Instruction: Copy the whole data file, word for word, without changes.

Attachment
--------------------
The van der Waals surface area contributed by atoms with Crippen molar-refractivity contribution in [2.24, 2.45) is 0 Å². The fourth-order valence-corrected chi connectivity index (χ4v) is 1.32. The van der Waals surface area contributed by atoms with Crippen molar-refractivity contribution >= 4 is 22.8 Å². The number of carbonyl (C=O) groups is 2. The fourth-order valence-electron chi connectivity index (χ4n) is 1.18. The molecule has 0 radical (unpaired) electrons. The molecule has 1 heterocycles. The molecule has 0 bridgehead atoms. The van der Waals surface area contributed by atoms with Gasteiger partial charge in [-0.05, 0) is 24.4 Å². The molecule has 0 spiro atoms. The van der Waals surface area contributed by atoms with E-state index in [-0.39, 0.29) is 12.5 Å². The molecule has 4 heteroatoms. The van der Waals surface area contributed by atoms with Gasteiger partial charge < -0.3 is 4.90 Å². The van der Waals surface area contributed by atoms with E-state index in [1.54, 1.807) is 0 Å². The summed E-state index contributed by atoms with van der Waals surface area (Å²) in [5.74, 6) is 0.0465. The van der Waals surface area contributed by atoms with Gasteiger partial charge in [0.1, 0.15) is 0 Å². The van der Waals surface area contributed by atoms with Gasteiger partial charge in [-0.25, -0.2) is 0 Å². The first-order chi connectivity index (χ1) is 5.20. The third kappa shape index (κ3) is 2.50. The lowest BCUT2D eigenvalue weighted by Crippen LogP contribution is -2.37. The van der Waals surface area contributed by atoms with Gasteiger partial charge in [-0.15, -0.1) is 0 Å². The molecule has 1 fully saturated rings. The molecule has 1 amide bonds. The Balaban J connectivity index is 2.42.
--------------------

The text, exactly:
The van der Waals surface area contributed by atoms with Crippen molar-refractivity contribution in [2.24, 2.45) is 0 Å². The fourth-order valence-corrected chi connectivity index (χ4v) is 1.32. The van der Waals surface area contributed by atoms with Crippen molar-refractivity contribution >= 4 is 22.8 Å². The number of carbonyl (C=O) groups is 2. The fourth-order valence-electron chi connectivity index (χ4n) is 1.18. The molecule has 0 radical (unpaired) electrons. The molecule has 1 heterocycles. The molecule has 0 bridgehead atoms. The van der Waals surface area contributed by atoms with Gasteiger partial charge in [-0.05, 0) is 24.4 Å². The molecule has 0 spiro atoms. The van der Waals surface area contributed by atoms with E-state index in [-0.39, 0.29) is 12.5 Å². The molecule has 4 heteroatoms. The van der Waals surface area contributed by atoms with Gasteiger partial charge < -0.3 is 4.90 Å². The van der Waals surface area contributed by atoms with E-state index in [1.54, 1.807) is 0 Å². The summed E-state index contributed by atoms with van der Waals surface area (Å²) in [5.74, 6) is 0.0465. The van der Waals surface area contributed by atoms with Gasteiger partial charge in [0.1, 0.15) is 0 Å². The van der Waals surface area contributed by atoms with Gasteiger partial charge in [-0.25, -0.2) is 0 Å². The first-order chi connectivity index (χ1) is 5.20. The third kappa shape index (κ3) is 2.50. The lowest BCUT2D eigenvalue weighted by Crippen LogP contribution is -2.37. The van der Waals surface area contributed by atoms with Gasteiger partial charge in [-0.15, -0.1) is 0 Å². The molecule has 1 fully saturated rings. The molecule has 1 amide bonds. The Balaban J connectivity index is 2.42.